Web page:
The first preaching done was by a missionary who would go from house to house and speak the gospel.  However, in a few years a church was organized near Morriston on the Brock Road and  the residents from the 1st Concession and the Gore of Puslinch  walked regularly to church at Morriston.  In 1836, Neil McPhatter granted enough land for a church on Lot 15, which was at once built.  The corners were built by A. McCormick, Neil Thomson, James McPhatter and the subject of this history.  The first minister was William Meldrum who preached in both English and Gaelic, every third Sunday.  Mr. Gillies McBean was appointed overseer of the building of the church, which was built free gratis by all interested, some of the lumber being cut by a whip saw and run by 2 men, one in what was called a sawpit and the other above.  By this means lumber was made for houses.  The first elders were Gillies McBean and Neil McPhatter whose term of service lasted 40 years. 


The name Puslinch was given to this township in 1830 through Mr. David Gibson, the government surveyor and Mr. Lynch, living there about Lot 20 on Concession 5.  Mr. Gibson, having stayed all night with Mr. Lynch, was preparing to leave in the morning, told his host to push on, meaning not to be discouraged, but to go on and clear up his farm.  From this, it was called Puslinch by Mr. Gibson at Little York when the land was to be sold.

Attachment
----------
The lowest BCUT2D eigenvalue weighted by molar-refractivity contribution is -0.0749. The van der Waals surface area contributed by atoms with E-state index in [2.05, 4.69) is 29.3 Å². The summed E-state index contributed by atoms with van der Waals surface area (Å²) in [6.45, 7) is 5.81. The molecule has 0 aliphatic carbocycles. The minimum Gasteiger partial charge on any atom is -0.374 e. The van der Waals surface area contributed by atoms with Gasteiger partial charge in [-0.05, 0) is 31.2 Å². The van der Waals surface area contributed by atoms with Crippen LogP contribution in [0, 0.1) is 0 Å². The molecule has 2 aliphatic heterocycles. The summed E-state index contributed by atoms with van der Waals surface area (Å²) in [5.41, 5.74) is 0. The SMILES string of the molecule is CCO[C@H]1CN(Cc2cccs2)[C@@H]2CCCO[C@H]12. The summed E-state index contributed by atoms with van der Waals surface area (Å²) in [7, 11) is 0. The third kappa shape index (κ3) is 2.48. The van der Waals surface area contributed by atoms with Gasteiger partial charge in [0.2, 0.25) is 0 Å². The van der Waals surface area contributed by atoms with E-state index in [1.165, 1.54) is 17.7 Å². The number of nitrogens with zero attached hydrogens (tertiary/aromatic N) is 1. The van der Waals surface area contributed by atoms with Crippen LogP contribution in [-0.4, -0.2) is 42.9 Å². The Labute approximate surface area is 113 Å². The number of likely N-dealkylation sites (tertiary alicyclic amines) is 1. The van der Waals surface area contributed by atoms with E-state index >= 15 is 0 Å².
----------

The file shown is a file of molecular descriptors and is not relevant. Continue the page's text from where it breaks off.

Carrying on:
The city of Guelph only constituted a few houses and so also did the town of Galt.  The provisions were carried for some years on their backs until the road got opened up, where oxen and sleigh or cart were used to take in the necessities of life.



Matthew McPhatter.








John McPherson was born in Badenoch, Invernesshire, Scotland in the year 1812 and spent all of his school days in that shire and was the second son of late Donald McPherson who emigrated to Puslinch from Scotland, in 1840, with six sons and four daughters and settled on Lot 27 on the 1st Concession, Puslinch.  Mr. McPherson is one of the most intelligent farmers in the township, with a family of 6 sons and 2 daughters, all doing well in different parts of Canada and the United States:  Duncan, in Michigan; Donald on his farm on the 4th Concession, is a Puslinch Township councillor; Angus on the 2nd Concession of Puslinch, and Alex on the homestead; James and John in California; the daughters married, the eldest to Kenneth McLennan of Galt and the youngest is married to Donald McCaig, of the 2nd Concession, Puslinch.